But why should Venice have to be the world’s favorite sad city?  You could just as credibly sing “How sad is Paducah.”  “How sad is Agbogbloshie.”  “How sad is Sanary-sur-Mer.”  If you’ve lost your love, anywhere is going to feel like Venice in the fog.

There you’d be, wandering aimlessly around downtown Platte City, or wherever, repeating the song’s phrases which admittedly sound much better in French: “How sad is (fill in your town here), in the time of dead loves, how sad is (name here) when one doesn’t love anymore…And how one thinks of irony, in the moonlight, to try to forget what one didn’t say….Farewell, Bridge of Sighs (Susitna River Bridge, Sarah Mildred Long Bridge, Sixth Street Viaduct), Farewell, lost dreams.”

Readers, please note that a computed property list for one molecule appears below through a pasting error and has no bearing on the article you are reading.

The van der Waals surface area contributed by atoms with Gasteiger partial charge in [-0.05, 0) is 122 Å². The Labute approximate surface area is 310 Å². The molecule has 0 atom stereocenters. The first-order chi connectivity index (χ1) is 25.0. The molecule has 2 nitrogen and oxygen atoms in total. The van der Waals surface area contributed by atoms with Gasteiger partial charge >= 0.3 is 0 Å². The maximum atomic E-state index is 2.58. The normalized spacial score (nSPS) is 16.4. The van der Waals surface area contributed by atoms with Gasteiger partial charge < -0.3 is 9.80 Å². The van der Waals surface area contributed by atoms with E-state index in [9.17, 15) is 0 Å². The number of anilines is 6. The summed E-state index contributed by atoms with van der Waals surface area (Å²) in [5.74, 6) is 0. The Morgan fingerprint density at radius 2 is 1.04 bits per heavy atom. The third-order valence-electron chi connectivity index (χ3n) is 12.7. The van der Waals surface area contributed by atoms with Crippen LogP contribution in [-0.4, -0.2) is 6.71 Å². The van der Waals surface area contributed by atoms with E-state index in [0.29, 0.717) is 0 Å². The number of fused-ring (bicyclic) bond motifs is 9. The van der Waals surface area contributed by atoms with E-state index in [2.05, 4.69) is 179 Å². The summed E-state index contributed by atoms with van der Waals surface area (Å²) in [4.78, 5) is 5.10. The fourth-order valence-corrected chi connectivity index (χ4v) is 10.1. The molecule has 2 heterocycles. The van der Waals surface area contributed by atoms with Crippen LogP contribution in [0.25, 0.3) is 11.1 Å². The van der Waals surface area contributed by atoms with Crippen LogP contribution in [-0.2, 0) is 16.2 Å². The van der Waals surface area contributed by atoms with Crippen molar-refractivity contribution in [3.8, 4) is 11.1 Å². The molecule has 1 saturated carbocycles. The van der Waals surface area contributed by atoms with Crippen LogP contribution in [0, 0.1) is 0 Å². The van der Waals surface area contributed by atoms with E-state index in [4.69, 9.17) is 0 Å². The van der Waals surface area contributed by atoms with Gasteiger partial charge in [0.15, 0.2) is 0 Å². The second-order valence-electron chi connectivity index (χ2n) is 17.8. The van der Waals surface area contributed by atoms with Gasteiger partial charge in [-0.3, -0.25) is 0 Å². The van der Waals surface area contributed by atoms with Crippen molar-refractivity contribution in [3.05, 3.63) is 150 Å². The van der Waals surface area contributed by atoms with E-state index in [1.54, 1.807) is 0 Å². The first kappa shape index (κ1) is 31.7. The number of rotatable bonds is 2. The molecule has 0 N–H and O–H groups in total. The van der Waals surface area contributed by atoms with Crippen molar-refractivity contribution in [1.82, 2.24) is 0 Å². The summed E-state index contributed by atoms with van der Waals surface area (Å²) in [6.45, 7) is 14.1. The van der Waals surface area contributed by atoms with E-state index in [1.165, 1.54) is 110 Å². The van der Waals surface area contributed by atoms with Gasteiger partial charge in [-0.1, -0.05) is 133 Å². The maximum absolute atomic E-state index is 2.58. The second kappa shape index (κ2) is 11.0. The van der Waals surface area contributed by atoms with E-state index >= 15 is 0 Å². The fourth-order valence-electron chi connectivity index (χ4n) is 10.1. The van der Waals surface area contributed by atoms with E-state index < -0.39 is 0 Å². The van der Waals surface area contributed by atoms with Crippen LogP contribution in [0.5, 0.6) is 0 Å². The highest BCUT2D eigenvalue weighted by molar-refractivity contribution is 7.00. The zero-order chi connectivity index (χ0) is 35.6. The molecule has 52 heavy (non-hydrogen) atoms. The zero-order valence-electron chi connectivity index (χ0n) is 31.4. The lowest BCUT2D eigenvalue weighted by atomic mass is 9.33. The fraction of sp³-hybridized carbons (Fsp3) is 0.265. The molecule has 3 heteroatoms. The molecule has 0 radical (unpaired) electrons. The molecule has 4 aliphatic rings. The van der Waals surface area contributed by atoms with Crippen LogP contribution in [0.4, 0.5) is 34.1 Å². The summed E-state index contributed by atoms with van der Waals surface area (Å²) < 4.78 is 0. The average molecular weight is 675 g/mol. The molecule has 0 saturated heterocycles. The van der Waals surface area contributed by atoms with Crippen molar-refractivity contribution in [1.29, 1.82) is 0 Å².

Jan. 12: It wasn't blue, it was grey.

Jan. 12: It wasn’t blue, it was grey.

So I’m going to risk saying something radical: Venice isn’t sad, and it doesn’t make people sad. Venice is just a city, like you and me and everybody who lives here and in Smederevo and Panther Burn and Poggibonsi, trying to figure out how to get from today to tomorrow without leaving too many dents and dings on the surface of life.

I’d like Mr. Aznavour to go find another city in which to remember his lost love. And I’d also like the fog to go somewhere else.  One of my wishes is going to be fulfilled, eventually.

Jan. 13: Wherever you look, you see fuzz.  Sometimes more, sometimes less.  This weather doesn't make me remember my lost love(s), it makes me wish I had a fireplace and a mug of cocoa.